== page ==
Sunday’s Classic / Pheasant Tail Nymph Attractor

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Pheasant Tail Nymph Attractor. Photo By: Louis Cahill

I’m a firm believer in utilizing a bright attractor nymph in my tandem nymph rigs during the winter months.  A couple years back, I thought to myself, why not take a proven traditional fly patterns and modify them with bright attractor fly tying materials. This way you can bank on both the proven profile characteristics and the flashy appeal. One of the first fly patterns I came up with for this idea was this pheasant tail attractor nymph above. It’s been very successful for me on the water. I generally use it as a dropper in my tandem nymph rig in size 16-20. Try a traditional bead head pheasant tail nymph in a 14-16 with my attractor pheasant tail nymph in a 18-20. It’s a deadly combination for me during the winter months.

Try experimenting with modifying other proven traditional nymph patterns into attractor nymphs. I’m a strong believer however in always using one natural (non-attractor) style nymph and one attractor nymph in my tandem rigs. This seems to work the best for me on the water. A few of our Gink & Gasoline followers have emailed us photos of some really nice catches fishing it so give it a try.

Pheasant Tail Attractor Nymph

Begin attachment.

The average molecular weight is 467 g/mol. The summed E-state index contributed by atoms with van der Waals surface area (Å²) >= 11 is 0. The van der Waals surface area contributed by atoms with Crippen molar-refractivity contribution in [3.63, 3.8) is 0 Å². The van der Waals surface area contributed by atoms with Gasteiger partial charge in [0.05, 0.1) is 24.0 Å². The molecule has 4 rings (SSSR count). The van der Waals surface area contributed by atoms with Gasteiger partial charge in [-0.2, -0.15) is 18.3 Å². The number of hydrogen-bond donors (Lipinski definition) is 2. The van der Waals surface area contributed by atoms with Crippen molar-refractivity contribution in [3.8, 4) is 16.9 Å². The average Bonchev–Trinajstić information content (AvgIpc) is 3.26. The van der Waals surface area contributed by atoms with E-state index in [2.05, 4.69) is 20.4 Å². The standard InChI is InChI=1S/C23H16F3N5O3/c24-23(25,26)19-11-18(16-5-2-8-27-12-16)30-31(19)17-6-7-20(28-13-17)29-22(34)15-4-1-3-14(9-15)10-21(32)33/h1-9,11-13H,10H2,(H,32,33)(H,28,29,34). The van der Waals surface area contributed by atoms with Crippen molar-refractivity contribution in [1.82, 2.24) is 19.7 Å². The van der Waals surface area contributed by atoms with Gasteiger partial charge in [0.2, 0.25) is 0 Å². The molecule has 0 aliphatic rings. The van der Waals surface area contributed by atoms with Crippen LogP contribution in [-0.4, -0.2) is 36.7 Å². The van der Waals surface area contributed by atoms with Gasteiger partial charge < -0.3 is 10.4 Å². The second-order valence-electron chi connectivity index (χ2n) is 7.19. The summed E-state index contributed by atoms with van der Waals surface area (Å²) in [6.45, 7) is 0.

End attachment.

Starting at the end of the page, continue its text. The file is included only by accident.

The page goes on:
Nymph Hook: 14-20
Tail: Natural Pheasant Tail
Ribbing: Ultra Wire Small – Blue
Abdomen: Flashabou Dubbing – Light Blue
Shellback: 6-8 strands of Flashabou – Pearl
Thorax/Collar: Natural Pheasant Tail
Thread: 6/0 Brown Uni-Thread
Head: 5/64 to 3/32 Nickel Bead
Keep it Reel,
Come fish with us in the Bahamas!
Kent Klewein
Gink & Gasoline
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7 thoughts on “Sunday’s Classic / Pheasant Tail Nymph Attractor

  1. I love it! I often tie traditional flies in material with a bit of bling…although my fishing buddies laugh they cannot explain the catch rate during the colder months which I love to fish.

    • Trap,

      Coldwater seems to make bright fly patterns more attractive to trout. I think it has to do a lot with the trout’s instincts and genetic code. They get trout moving and looking at our offerings when they normally are lethargic and hugging the bottom of the stream or river. It’s good to hear you’ve witnessed the same thing. Thanks for chiming in.


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